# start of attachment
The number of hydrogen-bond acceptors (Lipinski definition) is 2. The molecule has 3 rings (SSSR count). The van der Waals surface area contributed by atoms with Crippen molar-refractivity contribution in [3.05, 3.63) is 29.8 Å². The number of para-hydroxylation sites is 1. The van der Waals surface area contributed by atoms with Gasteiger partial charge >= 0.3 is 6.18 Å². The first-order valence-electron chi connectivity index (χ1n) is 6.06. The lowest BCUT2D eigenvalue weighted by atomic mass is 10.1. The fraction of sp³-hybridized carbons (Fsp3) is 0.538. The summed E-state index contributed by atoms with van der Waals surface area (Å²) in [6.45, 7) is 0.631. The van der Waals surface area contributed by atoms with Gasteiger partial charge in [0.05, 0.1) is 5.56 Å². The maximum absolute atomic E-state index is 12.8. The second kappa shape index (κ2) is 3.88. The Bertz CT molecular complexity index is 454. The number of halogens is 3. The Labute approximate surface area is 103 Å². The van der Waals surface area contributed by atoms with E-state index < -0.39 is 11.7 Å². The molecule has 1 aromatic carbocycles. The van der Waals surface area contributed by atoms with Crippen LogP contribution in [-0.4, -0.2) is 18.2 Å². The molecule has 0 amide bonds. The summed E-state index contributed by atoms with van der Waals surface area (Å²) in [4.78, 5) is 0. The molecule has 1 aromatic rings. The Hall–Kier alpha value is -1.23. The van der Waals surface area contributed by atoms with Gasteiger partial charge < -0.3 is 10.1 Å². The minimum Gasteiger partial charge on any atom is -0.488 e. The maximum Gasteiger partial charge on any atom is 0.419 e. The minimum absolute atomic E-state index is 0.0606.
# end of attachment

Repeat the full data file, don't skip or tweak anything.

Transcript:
The number of hydrogen-bond acceptors (Lipinski definition) is 2. The molecule has 3 rings (SSSR count). The van der Waals surface area contributed by atoms with Crippen molar-refractivity contribution in [3.05, 3.63) is 29.8 Å². The number of para-hydroxylation sites is 1. The van der Waals surface area contributed by atoms with Gasteiger partial charge >= 0.3 is 6.18 Å². The first-order valence-electron chi connectivity index (χ1n) is 6.06. The lowest BCUT2D eigenvalue weighted by atomic mass is 10.1. The fraction of sp³-hybridized carbons (Fsp3) is 0.538. The summed E-state index contributed by atoms with van der Waals surface area (Å²) in [6.45, 7) is 0.631. The van der Waals surface area contributed by atoms with Gasteiger partial charge in [0.05, 0.1) is 5.56 Å². The maximum absolute atomic E-state index is 12.8. The second kappa shape index (κ2) is 3.88. The Bertz CT molecular complexity index is 454. The number of halogens is 3. The Labute approximate surface area is 103 Å². The van der Waals surface area contributed by atoms with E-state index < -0.39 is 11.7 Å². The molecule has 1 aromatic carbocycles. The van der Waals surface area contributed by atoms with Crippen LogP contribution in [-0.4, -0.2) is 18.2 Å². The molecule has 0 amide bonds. The summed E-state index contributed by atoms with van der Waals surface area (Å²) in [4.78, 5) is 0. The molecule has 1 aromatic rings. The Hall–Kier alpha value is -1.23. The van der Waals surface area contributed by atoms with Gasteiger partial charge < -0.3 is 10.1 Å². The minimum Gasteiger partial charge on any atom is -0.488 e. The maximum Gasteiger partial charge on any atom is 0.419 e. The minimum absolute atomic E-state index is 0.0606.